Trials & Tribulations: The Path to Justice for My Daughter’s Killer
It proved long, slow, and frustrating.
In October 2005, Bryan Mitchell Gooldy accepted a plea agreement that would send him to prison for 40 years—20 for the death of our daughter, Kate, and another 20 as a habitual offender. He was a three-time felon high on opiates, cocaine, and benzodiazepine when he crashed into Kate’s Honda Civic on November 9, 2004. This was his 10th conviction. We left the Monroe County justice center that day believing we could close the door on the criminal case.
But five-and-a-half years later, Gooldy walked out of prison a free man and moved 18 miles from our Brown County home. And he got a driver’s license.
From the beginning, so many things went wrong. Gooldy had been released early from his first prison term in 2003. He failed a drug test and missed two probation appointments in the months leading up to Kate’s death. Had the probation officer alerted the court, Gooldy likely would have been returned to prison to finish his sentence.
In prison for the second time, Gooldy claimed he had inadequate counsel and didn’t understand the sentencing. Deputy Prosecutor Jeff Kehr, who had been kind to us, assured us these motions were nothing to worry about. Eventually, I relaxed.
Gooldy was released from prison just five months after we agreed to the plea bargain.
Then, in February 2011, a little more than six years after Kate’s death, Kehr called to say the original sentence was invalid. The habitual-offender statute says only one of the offender’s three felonies can be drug- or alcohol-related. Since drugs were involved in two of Gooldy’s felonies, the prosecutors should have applied the substance-abuser statute instead, which would have added eight years to his sentence.
We were furious that prosecutors hadn’t notified us of the mistake until six months after the motion was filed. Chief litigator Bob Miller said we were called the day they knew the problem was serious. But two-and-a-half weeks earlier, he had offered the offender a sentence of 20 years plus the new eight-year enhancement. The offender declined.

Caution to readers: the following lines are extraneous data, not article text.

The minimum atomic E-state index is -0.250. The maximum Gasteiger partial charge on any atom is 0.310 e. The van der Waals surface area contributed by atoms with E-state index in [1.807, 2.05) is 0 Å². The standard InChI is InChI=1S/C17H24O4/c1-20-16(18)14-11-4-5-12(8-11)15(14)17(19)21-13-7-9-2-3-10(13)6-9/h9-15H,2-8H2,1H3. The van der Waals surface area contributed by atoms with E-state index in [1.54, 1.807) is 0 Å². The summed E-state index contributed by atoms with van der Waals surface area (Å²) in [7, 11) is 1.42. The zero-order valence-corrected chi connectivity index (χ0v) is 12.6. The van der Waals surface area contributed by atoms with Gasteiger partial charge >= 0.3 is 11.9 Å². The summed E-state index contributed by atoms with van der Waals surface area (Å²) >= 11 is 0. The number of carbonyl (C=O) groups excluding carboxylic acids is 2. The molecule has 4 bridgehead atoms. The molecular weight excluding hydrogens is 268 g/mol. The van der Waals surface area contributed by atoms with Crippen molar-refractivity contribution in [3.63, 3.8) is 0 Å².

Prosecutors didn’t need our permission to negotiate a new plea bargain. But it was a high-profile case, and I’m sure they wanted us to agree to their next offer of 20 years with no enhancement. Even if his sentence was cut in half for “good time,” we reasoned, Gooldy would still serve 10 full years.
We wrote prosecutors that we would not demand a trial on these conditions: “We understand Gooldy would remain in prison until November 2014, and there is no chance of early release. If this is not correct, please notify us immediately.” No one got back to us.
Two years later, in September 2012, a WTHR producer told us Gooldy had been released from prison just five months after we agreed to the plea bargain. He had completed an online degree from Grace College. His original sentence was for 40 years; he served six and a half.
How, we asked, could he have been released without our knowledge? We had signed a form asking to be notified. But neither the form nor the information on it had been forwarded by the prosecutor’s office to the Department of Correction, though we believed it would be.
On April 3, 2013, we learned Gooldy had violated parole. One of his relatives had reported that Gooldy had been drinking for three days, and police found him intoxicated, with empty vodka bottles nearby. The state parole board sent him back to prison. Now he will have a parole hearing every May until his formal sentence ends in 2019. Each year, we go to the Government Center in Indianapolis to speak on Kate’s behalf.
In the last decade, we’ve learned a hard lesson about the justice system. If you look away, if you don’t go to hearings and read motions and ask questions and demand answers, things can—and will—go terribly wrong.